Vision is fundamentally based on the perception of contrast. When light conditions change, the eye needs a certain period of time to adapt and restore its ability to estimate contrast correctly. These processes are relatively well understood. However, researchers at Johannes Gutenberg University Mainz (JGU) have now discovered a mechanism employed by the fruit fly Drosophila melanogaster that broadens our understanding of visual perception. Their results explain why the eye can correctly evaluate contrast, even in suddenly changing light conditions. "Fruit flies can do this because they have nerve cells in their visual system that react to luminance. These nerve cells make it possible for the flies to adjust their behavior when visual stimuli dynamically change," explained Professor Marion Silies, head of the research project at JGU.
Sensory systems of living organisms have evolved in a way that they tend to note changes rather than absolute sensory inputs. "For example, you might well forget that you're wearing a necklace during the day, but if an insect lands on your skin you feel it immediately," added Silies. Vision works in the same way, as it is adaptable and designed to respond to changes in the environment. Many nerve cells respond to contrasts rather than to luminance itself. That is why many animals have visual systems that work particularly well at dawn, at dusk, in daylight, or in a rapidly changing environment.
The performance of photoreceptors in the retina plays a key role in both vertebrates and invertebrates. These photoreceptors ensure that contrast is detected regardless of the background luminance. However, this retinal adaptation alone cannot explain the mechanism that copes with sudden changes, such when, for example, an animal moves rapidly or when viewing an object moving from bright sunlight into a shadow. In such cases, background luminance can change within milliseconds.
Contrast-sensitive lamina neurons alone are not enough / Luminance acts as a corrective signal
During their investigation of Drosophila, Professor Marion Silies and her team of neuroscientists have focused on the processes that take place directly downstream of the photoreceptors in the nervous system. They paid particular attention to the pathways involving the lamina neurons that are specialized to detect an increase or decrease in contrast. "Here, we uncovered a luminance-sensitive pathway in the Drosophila visual system. Contrast-sensitive neuronal responses alone are insufficient to account for behavioral responses to changing visual stimuli, arguing for the presence of a corrective signal that scales contrast-sensitive responses when background luminance suddenly declines," the authors write in their article for Current Biology. "We have been able to show that information about luminance acts as a corrective signal which intervenes when it suddenly goes dim. This implies that information about luminance is needed in order to accurately recognize contrasts," added lead author Madhura Ketkar. To date, it had been assumed that the relative contrast conveyed by other lamina neurons was alone necessary in order to see accurately in rapidly changing light conditions, making it possible to correctly compute visual responses when, for instance, a football moves from light into the shade.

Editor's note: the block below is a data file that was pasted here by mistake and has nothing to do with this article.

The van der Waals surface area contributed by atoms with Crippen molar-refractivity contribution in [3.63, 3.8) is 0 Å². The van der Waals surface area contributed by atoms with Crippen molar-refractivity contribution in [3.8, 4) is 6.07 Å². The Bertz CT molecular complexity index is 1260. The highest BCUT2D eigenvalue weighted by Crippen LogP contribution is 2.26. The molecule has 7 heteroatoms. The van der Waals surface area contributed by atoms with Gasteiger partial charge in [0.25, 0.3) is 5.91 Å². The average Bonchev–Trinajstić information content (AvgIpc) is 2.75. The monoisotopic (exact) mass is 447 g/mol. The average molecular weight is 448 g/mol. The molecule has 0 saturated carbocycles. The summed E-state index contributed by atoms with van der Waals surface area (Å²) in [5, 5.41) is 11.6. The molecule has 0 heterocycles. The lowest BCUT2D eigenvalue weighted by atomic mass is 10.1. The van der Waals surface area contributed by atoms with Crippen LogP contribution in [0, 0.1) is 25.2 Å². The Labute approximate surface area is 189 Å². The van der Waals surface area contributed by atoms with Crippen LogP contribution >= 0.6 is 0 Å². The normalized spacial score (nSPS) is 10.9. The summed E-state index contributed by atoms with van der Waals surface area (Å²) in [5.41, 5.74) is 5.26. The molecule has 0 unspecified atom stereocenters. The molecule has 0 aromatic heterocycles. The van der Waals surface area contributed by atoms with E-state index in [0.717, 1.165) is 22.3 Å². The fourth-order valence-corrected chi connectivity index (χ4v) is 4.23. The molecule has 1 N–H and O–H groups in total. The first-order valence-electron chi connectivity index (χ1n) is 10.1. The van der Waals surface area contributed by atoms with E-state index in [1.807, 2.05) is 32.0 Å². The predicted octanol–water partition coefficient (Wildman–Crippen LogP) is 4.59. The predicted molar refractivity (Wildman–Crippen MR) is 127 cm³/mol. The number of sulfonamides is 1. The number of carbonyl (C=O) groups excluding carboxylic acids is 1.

L3 neurons are sensitive to brightness and particularly active in low light conditions
The neurobiologists were able to demonstrate this by measuring the calcium signals in the nerve cells with the help of two-photon microscopy. This technique enabled them to determine the activity of individual nerve cells in live fruit flies. "Our measurements showed that there are cells which react to luminance and not contrast," emphasized Silies. The team confirmed these findings by behavioral experiments in which the flies were made to walk on a small air-cushioned ball in front of a dynamically changing background. "We were also able to clearly demonstrate that these luminance-sensitive cells are necessary for the fly to respond when the background quickly turned dim," Silies continued. When L3 lamina neurons were not active, there was no appropriate behavioral response.
The researchers have thus identified a new mechanism that explains how correct image processing occurs in dynamically changing light conditions. Sensitivity to contrast alone is not sufficient to account for behavioral responses to visual stimuli. The researchers conclude that light intensity, the primary input signal for the visual system, is also a crucial factor for correctly controlling behavioral responses to visual inputs. They propose that this is a general visual processing strategy that is also likely to be used by the human eye.
Since 2019, Marion Silies has been Professor of Neurobiology at the Faculty of Biology and a Fellow of the Gutenberg Research College (GRC) at Johannes Gutenberg University Mainz.